By , Abeokuta was faced with the perennial issue in Africa of complete state failure.

The collapse of the Egba polity signaled the end of an era, and the transformation of an intellectual community. Student Fellowship, and grants at Cornell University. The study, I hope, will make a meaningful contribution to the history of Christian thought in West Africa. The preoccupation with a Christian anthropology, or concept of human nature, became the defining concern of the Egba-Yoruba Anglican literary elite of this period. Adrian M. Deese Ph. Coming out of that fieldwork was the observation that certain Senegalese Islamic NGOs received Kuwaiti funding and I saw Kuwaiti delegations attend religious events in Dakar.

This led me to my next research project, to explore Kuwaiti Islamic charitable and humanitarian organizations and their impact on development in Africa, where Senegal will be one case study. I am spending this academic year as a Fulbright Scholar at American University of Kuwait, where I will continue to examine Kuwaiti connections to Africa. Talibes disciples have come to Senegal from other countries to study under Senegalese marabouts Islamic teachers.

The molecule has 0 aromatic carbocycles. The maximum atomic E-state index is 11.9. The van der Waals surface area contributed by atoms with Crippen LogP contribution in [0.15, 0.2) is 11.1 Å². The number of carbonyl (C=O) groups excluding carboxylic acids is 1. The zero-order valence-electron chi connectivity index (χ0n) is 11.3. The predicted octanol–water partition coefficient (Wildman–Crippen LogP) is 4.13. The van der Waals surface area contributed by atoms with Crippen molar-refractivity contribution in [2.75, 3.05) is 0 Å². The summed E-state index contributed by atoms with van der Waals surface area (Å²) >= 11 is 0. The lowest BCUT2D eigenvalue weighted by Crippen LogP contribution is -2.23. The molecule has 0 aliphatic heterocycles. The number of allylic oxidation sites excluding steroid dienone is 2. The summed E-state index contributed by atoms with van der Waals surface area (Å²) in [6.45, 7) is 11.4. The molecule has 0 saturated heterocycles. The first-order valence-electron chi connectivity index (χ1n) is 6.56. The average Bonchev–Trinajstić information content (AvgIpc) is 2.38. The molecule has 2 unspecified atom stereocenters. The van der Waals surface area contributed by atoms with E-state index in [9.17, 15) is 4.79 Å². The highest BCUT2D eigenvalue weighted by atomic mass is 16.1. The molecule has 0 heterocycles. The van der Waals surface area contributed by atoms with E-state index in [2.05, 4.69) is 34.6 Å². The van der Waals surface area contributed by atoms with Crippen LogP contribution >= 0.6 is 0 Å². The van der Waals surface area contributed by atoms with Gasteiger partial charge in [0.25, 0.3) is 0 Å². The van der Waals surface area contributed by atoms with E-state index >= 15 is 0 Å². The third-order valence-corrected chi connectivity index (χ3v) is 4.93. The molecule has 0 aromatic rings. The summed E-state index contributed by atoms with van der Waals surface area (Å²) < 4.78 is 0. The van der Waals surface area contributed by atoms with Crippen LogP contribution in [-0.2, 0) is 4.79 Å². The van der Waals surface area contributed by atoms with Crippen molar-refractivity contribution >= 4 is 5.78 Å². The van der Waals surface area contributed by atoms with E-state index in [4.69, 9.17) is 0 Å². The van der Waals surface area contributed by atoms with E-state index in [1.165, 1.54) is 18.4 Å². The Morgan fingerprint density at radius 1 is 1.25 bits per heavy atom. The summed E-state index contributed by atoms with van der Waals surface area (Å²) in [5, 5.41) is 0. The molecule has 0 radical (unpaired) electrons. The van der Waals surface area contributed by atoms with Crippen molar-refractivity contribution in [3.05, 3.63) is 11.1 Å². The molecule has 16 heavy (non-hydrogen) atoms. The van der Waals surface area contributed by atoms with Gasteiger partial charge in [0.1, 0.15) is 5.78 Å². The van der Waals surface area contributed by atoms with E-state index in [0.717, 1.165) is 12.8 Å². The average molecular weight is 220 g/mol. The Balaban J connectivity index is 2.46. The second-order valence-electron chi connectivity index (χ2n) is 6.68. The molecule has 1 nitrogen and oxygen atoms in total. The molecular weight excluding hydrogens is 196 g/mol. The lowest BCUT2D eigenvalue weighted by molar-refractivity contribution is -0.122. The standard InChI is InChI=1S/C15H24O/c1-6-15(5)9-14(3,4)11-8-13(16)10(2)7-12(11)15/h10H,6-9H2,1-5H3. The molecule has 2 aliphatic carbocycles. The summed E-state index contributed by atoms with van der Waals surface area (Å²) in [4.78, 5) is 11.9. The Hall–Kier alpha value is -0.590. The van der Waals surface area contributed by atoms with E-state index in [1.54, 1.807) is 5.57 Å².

Prominent Senegalese religious leaders always had strong relations with the Arab world — for example Tijani Shaykh Ibrahim Niass had connections with political leaders throughout North Africa, the Middle East, and Asia.


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While I knew this would be an interesting topic, and would follow my larger interests in exploring transnational and cosmopolitan connections between the Middle East and Africa, I learned through my summer research just how important Senegal is for the Arab world. I met with officials at Senegalese government ministries, the Islamic Development Bank, current and former ambassadors, university professors, economists, journalists, NGO leaders, directors of an NGO umbrella organization, and heads of Islamic schools and mosques. Senegal joined the United Nations shortly after gaining independence from France in , and has long served in leadership roles on the UN Security Council, the Economic and Social Council, and most dominantly on the Commission for Human Rights.